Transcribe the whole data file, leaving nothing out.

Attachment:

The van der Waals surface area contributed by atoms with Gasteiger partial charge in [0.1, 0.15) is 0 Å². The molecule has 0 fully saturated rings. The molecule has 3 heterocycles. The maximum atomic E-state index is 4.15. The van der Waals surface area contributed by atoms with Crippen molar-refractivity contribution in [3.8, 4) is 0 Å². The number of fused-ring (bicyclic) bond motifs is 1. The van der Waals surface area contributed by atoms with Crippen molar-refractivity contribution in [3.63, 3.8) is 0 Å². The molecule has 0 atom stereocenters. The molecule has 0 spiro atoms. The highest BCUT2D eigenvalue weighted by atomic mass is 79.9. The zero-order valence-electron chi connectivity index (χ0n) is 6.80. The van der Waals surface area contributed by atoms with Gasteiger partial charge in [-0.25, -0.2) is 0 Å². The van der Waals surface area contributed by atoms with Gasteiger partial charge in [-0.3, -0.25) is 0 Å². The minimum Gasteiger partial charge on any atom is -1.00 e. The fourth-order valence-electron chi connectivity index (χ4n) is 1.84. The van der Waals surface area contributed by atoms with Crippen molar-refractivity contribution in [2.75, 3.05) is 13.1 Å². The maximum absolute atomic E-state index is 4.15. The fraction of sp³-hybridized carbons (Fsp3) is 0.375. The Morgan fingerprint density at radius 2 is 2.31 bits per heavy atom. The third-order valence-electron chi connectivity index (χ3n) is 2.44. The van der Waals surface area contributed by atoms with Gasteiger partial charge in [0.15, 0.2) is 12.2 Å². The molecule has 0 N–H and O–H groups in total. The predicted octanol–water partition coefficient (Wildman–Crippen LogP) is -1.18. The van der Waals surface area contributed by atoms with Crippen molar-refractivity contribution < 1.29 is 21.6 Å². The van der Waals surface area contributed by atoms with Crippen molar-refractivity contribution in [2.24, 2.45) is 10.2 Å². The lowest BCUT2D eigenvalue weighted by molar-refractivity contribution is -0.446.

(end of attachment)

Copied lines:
The van der Waals surface area contributed by atoms with Gasteiger partial charge in [0.1, 0.15) is 0 Å². The molecule has 0 fully saturated rings. The molecule has 3 heterocycles. The maximum atomic E-state index is 4.15. The van der Waals surface area contributed by atoms with Crippen molar-refractivity contribution in [3.8, 4) is 0 Å². The number of fused-ring (bicyclic) bond motifs is 1. The van der Waals surface area contributed by atoms with Crippen molar-refractivity contribution in [3.63, 3.8) is 0 Å². The molecule has 0 atom stereocenters. The molecule has 0 spiro atoms. The highest BCUT2D eigenvalue weighted by atomic mass is 79.9. The zero-order valence-electron chi connectivity index (χ0n) is 6.80. The van der Waals surface area contributed by atoms with Gasteiger partial charge in [-0.25, -0.2) is 0 Å². The van der Waals surface area contributed by atoms with Gasteiger partial charge in [-0.3, -0.25) is 0 Å². The minimum Gasteiger partial charge on any atom is -1.00 e. The fourth-order valence-electron chi connectivity index (χ4n) is 1.84. The van der Waals surface area contributed by atoms with Crippen molar-refractivity contribution in [2.75, 3.05) is 13.1 Å². The maximum absolute atomic E-state index is 4.15. The fraction of sp³-hybridized carbons (Fsp3) is 0.375. The Morgan fingerprint density at radius 2 is 2.31 bits per heavy atom. The third-order valence-electron chi connectivity index (χ3n) is 2.44. The van der Waals surface area contributed by atoms with Gasteiger partial charge in [0.15, 0.2) is 12.2 Å². The molecule has 0 N–H and O–H groups in total. The predicted octanol–water partition coefficient (Wildman–Crippen LogP) is -1.18. The van der Waals surface area contributed by atoms with Crippen molar-refractivity contribution < 1.29 is 21.6 Å². The van der Waals surface area contributed by atoms with Crippen molar-refractivity contribution in [2.24, 2.45) is 10.2 Å². The lowest BCUT2D eigenvalue weighted by molar-refractivity contribution is -0.446.